The top regulatory goal currently is forced reductions in carbon emissions, supposedly to save the planet from global warming. Implementation of these regulations would lead to major energy cost increases for businesses and residential consumers. The administration is pushing for international agreements that would make it difficult to reverse the Clean Power Plan and other regulations decreed by the EPA (without approval of Congress). An international conference on climate change is beginning in Paris today, and it will continue through December 11. Much ado about global warming, 10/26/15.
Health and Human Services, the IRS, etc have issued reams of regulations in connection with the implementation of GovCare. Nevertheless, indications are that the new system will collapse unless substantial subsidies for healthcare insurance companies are provided to cover the losses they have been incurring. As exchanges falter, team Obamacare fights for an insurance bailout, Timothy Carney, Washington Examiner, 11/24/15.
Federal financial agencies (including the newly created Consumer Financial Protection Bureau) were granted vast new powers by the Dodd-Frank Act. In addition to its overall monitoring of the monetary system, for example, the Federal Reserve is now responsible for overseeing the internal operations of individual banks and financial institutions. Fed Chair Janet Yellen spelled out some of the mind boggling details in her recent testimony before the House Committee on Financial Services, 11/4/15.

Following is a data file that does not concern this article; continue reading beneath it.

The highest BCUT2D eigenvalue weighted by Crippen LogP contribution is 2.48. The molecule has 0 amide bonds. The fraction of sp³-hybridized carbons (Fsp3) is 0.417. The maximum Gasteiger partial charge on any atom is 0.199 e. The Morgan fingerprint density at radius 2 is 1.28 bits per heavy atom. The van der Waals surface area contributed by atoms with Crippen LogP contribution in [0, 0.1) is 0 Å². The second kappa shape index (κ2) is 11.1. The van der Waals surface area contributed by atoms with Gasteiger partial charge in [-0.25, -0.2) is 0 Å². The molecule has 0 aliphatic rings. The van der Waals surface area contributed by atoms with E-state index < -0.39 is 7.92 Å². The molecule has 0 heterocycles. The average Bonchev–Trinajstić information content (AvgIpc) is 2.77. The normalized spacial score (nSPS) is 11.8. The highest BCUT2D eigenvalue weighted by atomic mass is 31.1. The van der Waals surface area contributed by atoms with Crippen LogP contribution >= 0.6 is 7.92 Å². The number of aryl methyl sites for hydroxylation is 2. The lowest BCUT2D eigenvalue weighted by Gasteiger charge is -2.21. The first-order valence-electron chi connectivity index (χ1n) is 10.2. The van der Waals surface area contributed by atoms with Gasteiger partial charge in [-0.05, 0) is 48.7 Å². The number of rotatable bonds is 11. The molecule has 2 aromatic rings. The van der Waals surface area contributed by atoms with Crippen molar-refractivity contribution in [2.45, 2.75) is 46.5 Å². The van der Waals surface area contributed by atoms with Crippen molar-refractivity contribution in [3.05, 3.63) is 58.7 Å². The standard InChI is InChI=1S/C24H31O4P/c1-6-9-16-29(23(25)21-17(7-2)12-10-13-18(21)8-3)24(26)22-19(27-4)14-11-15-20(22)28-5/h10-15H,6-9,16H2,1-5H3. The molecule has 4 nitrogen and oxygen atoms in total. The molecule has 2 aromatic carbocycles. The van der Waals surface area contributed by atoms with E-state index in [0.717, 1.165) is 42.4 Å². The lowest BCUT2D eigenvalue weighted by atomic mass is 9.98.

Many other agencies are issuing regulations as the administration races to implement projects on its to do list before the president leaves office. Obama quietly releases plans for 2,224 regs ahead of turkey day, Michael Bastasch, Daily Caller, 11/23/15.
Some new rules lack support on Capitol Hill, and it might seem Congress could readily block them, but as the following example shows this may be easier said than done.
Two resolutions were introduced in the Senate under the Congressional Review Act and passed by a 52-46 margin. (For whatever reason, the resolutions were not filibustered.) The first resolution disapproved the Clean Power Plan in principle; the second provided that the CPP “shall have no force and effect.” US Senate votes to block EPA’s Clean Power Plan, Barbara Hollingsworth, cnsnews.com, 11/18/15.